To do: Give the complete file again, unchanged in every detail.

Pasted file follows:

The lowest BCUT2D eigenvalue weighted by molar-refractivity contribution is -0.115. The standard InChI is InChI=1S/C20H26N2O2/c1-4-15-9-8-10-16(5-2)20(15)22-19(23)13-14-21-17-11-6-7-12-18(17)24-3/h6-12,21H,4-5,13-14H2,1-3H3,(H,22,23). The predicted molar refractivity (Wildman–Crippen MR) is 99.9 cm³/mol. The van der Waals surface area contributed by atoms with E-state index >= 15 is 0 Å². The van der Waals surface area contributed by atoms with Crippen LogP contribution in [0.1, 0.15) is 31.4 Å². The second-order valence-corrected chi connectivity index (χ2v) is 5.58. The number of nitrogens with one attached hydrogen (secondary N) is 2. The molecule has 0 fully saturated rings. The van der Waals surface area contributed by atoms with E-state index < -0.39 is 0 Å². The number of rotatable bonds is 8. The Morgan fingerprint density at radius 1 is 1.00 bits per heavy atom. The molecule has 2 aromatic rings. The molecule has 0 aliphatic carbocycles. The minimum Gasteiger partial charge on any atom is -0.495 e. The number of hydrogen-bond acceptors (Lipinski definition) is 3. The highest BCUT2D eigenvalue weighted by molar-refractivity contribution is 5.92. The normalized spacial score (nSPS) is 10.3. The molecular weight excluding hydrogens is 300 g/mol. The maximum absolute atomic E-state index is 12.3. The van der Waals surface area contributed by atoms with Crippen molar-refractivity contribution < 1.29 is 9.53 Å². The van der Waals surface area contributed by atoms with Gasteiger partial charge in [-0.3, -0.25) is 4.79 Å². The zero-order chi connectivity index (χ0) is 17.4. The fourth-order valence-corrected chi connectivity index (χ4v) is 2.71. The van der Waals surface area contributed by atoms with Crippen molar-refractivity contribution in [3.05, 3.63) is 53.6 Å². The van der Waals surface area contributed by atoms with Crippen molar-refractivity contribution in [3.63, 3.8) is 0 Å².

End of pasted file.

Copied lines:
The lowest BCUT2D eigenvalue weighted by molar-refractivity contribution is -0.115. The standard InChI is InChI=1S/C20H26N2O2/c1-4-15-9-8-10-16(5-2)20(15)22-19(23)13-14-21-17-11-6-7-12-18(17)24-3/h6-12,21H,4-5,13-14H2,1-3H3,(H,22,23). The predicted molar refractivity (Wildman–Crippen MR) is 99.9 cm³/mol. The van der Waals surface area contributed by atoms with E-state index >= 15 is 0 Å². The van der Waals surface area contributed by atoms with Crippen LogP contribution in [0.1, 0.15) is 31.4 Å². The second-order valence-corrected chi connectivity index (χ2v) is 5.58. The number of nitrogens with one attached hydrogen (secondary N) is 2. The molecule has 0 fully saturated rings. The van der Waals surface area contributed by atoms with E-state index < -0.39 is 0 Å². The number of rotatable bonds is 8. The Morgan fingerprint density at radius 1 is 1.00 bits per heavy atom. The molecule has 2 aromatic rings. The molecule has 0 aliphatic carbocycles. The minimum Gasteiger partial charge on any atom is -0.495 e. The number of hydrogen-bond acceptors (Lipinski definition) is 3. The highest BCUT2D eigenvalue weighted by molar-refractivity contribution is 5.92. The normalized spacial score (nSPS) is 10.3. The molecular weight excluding hydrogens is 300 g/mol. The maximum absolute atomic E-state index is 12.3. The van der Waals surface area contributed by atoms with Crippen molar-refractivity contribution < 1.29 is 9.53 Å². The van der Waals surface area contributed by atoms with Gasteiger partial charge in [-0.3, -0.25) is 4.79 Å². The zero-order chi connectivity index (χ0) is 17.4. The fourth-order valence-corrected chi connectivity index (χ4v) is 2.71. The van der Waals surface area contributed by atoms with Crippen molar-refractivity contribution in [3.05, 3.63) is 53.6 Å². The van der Waals surface area contributed by atoms with Crippen molar-refractivity contribution in [3.63, 3.8) is 0 Å².